<x:Double x:Key="ContentDialogMaxWidth">800</x:Double>

When an element of the command bar flyout is clicked, we open the dialog and create a MediaSource from the trailer’s URL. We need to Hide() the command bar flyout, since it lives in the same layer as the dialog:

private async void Element_Click(object sender, RoutedEventArgs e)
    // It stays on top of the dialog.

    var movie = (sender as FrameworkElement)?.DataContext as Movie;
    var source = MediaSource.CreateFromUri(new Uri(movie.TrailerUrl));

    TitleText.Text = movie.Title;
    Player.Source = source;
    await MediaPlayerDialog.ShowAsync();

private void MediaPlayerDialog_Closing(ContentDialog sender, ContentDialogClosingEventArgs args)
    // Prevent the player to continue playing.
    Player.Source = null;

Here’s the resulting UI:


The styles of the current WinUI v2.2 do not apply to ContentDialog yet, that’s why the dialog itself and its buttons have no rounded corners. Don’t worry: this will change in WinUI v2.3.

Let’s sprinkle some Acrylic

These days, fluent apps need a touch of acrylic material. The XamlFlix UI area is almost entirely covered with movie poster images, so we decided to use an AcrylicBrush for the whole background:

    <AcrylicBrush BackgroundSource="HostBackdrop"
                    TintColor="{ThemeResource SystemColorBackgroundColor}"
                    FallbackColor="{ThemeResource ApplicationPageBackgroundThemeBrush}" />

We blended that background into the title bar:

private void ExtendAcrylicIntoTitleBar()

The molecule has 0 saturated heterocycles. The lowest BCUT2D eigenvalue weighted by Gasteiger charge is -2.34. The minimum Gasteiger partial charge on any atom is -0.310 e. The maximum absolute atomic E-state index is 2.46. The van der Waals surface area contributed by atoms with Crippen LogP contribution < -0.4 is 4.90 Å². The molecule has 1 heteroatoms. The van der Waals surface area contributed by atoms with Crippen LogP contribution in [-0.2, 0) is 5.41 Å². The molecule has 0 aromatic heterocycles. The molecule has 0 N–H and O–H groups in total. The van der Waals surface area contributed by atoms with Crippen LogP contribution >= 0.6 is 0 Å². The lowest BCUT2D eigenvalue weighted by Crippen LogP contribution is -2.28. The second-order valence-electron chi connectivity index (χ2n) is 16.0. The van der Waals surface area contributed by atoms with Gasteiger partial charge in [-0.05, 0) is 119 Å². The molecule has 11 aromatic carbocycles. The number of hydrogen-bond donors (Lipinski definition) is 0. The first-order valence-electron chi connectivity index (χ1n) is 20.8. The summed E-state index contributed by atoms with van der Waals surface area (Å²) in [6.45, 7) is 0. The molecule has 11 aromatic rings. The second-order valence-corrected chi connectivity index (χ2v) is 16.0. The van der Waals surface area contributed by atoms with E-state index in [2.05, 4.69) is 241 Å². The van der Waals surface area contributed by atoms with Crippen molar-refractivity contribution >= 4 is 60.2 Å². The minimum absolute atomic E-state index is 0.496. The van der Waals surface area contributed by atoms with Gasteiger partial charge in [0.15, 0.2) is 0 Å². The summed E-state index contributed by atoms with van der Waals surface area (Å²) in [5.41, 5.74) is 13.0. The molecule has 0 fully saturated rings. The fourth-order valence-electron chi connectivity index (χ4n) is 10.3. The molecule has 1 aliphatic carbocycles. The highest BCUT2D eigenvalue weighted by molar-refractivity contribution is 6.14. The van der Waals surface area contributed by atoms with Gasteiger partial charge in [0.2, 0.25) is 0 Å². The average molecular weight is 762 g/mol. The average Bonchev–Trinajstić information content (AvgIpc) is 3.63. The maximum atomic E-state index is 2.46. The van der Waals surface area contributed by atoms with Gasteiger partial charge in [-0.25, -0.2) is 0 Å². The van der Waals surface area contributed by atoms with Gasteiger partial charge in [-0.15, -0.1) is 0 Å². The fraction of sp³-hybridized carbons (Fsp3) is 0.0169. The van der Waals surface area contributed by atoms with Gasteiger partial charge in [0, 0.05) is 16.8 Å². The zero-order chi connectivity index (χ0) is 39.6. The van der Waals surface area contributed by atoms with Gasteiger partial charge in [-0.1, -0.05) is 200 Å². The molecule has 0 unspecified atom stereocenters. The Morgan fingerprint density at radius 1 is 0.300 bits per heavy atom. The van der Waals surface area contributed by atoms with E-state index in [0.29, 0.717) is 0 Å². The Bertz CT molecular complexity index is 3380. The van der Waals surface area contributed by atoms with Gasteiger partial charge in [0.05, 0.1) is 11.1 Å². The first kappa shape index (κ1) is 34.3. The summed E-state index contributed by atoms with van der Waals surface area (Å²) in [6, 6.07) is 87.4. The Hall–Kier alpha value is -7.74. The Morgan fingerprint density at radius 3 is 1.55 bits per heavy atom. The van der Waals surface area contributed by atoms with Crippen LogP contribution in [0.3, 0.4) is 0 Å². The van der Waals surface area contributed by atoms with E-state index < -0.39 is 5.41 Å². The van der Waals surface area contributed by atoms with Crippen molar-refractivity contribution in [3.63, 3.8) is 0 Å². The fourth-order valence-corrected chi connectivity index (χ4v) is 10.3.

CoreApplication.GetCurrentView().TitleBar.ExtendViewIntoTitleBar = true;
    ApplicationViewTitleBar titleBar = ApplicationView.GetForCurrentView().TitleBar;
    titleBar.ButtonBackgroundColor = Colors.Transparent;
    titleBar.ButtonInactiveBackgroundColor = Colors.Transparent;

In this setting Windows only draws the system buttons, and makes you responsible for displaying the app title. Here’s an appropriate (and reusable) window title declaration:

<TextBlock xmlns:appmodel="using:Windows.ApplicationModel"
            Text="{x:Bind appmodel:Package.Current.DisplayName}"
            Style="{StaticResource CaptionTextBlockStyle}"
            Margin="12 8 0 0" />

The Code

The XamlFlix sample app lives here on GitHub. For more WinUI samples also check the XAML Controls Gallery and the Windows Community Toolkit Sample App in the Store (sources are also on GitHub).

Improving the accessibility of a UWP control

In this article we’ll show some techniques to improve the accessibility of a custom control in UWP. We’ll focus on three aspects:

  • Support for High Contrast themes,
  • Narrator compatibility, and
  • Keyboard input capability.

We’ll use the Radial Gauge control from Windows Community Toolkit as an example – the High Contrast and Narrator code in this article was recently merged into the source.

Supporting High Contrast themes

Adding Theme Dictionaries